Lily-of-the-Valley (Convallaria Majalis) is a poisonous woodland flowering plant native throughout the cool temperate Northern Hemisphere in Asia and Europe.
- And in his left he held a basket full
Of all sweet herbs that searching eye could cull
Wild thyme, and valley-lilies whiter still
Than Leda's love, and cresses from the rill.
- John Keats, Endymion (1818), Book I, line 155.
- Where scattered wild the Lily of the Vale
Its balmy essence breathes.
- James Thomson, The Seasons, Spring (1728), line 445.
- And leaves of that shy plant,
(Her flowers were shed) the lily of the vale,
That loves the ground, and from the sun withholds
Her pensive beauty; from the breeze her sweets.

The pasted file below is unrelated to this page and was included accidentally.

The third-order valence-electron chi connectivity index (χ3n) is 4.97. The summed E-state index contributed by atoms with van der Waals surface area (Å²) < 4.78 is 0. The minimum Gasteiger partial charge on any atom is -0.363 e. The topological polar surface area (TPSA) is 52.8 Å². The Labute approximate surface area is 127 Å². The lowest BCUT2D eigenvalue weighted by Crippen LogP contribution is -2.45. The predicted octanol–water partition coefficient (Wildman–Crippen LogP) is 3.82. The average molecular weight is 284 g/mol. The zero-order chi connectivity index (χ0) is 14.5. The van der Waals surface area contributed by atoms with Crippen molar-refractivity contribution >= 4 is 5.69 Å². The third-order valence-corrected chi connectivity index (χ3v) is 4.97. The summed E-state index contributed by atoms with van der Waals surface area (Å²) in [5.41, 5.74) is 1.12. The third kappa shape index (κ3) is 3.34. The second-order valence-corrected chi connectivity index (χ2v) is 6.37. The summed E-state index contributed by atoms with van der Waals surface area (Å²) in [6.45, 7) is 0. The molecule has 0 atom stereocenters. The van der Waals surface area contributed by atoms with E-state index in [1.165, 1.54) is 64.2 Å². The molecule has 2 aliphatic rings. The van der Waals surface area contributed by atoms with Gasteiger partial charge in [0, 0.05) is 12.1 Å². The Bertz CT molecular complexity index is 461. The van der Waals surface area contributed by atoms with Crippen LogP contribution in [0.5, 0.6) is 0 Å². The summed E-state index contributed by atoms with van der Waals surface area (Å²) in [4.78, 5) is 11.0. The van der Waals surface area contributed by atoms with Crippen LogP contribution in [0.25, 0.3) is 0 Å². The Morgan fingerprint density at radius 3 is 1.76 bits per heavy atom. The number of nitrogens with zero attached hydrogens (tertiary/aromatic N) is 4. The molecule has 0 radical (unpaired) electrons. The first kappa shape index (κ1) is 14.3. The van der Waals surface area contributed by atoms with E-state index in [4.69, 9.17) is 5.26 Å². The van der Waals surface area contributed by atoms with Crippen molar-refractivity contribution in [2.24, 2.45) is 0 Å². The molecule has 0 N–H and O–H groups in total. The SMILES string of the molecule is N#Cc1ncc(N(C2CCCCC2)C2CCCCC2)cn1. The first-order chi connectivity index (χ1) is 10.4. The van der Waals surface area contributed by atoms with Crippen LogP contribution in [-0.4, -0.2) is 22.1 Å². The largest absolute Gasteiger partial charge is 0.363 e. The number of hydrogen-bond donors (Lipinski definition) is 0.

- William Wordsworth, The Excursion (1814), Book IX, line 540.
Hoyt's New Cyclopedia Of Practical QuotationsEdit
- Quotes reported in Hoyt's New Cyclopedia Of Practical Quotations (1922), p. 458.
- The lily of the vale, of flowers the queen,
Puts on the robe she neither sew'd nor spun.
- Michael Bruce, Elegy.
- White bud! that in meek beauty dost lean
Thy cloistered cheek as pale as moonlight snow,
Thou seem'st, beneath thy huge, high leaf of green,
An Eremite beneath his mountain's brow.
- George Croly, The Lily of the Valley.
- And the Naiad-like lily of the vale,
Whom youth makes so fair and passion so pale,
That the light of its tremulous bells is seen,
Through their pavilions of tender green.
- Percy Bysshe Shelley, The Sensitive Plant, Part I.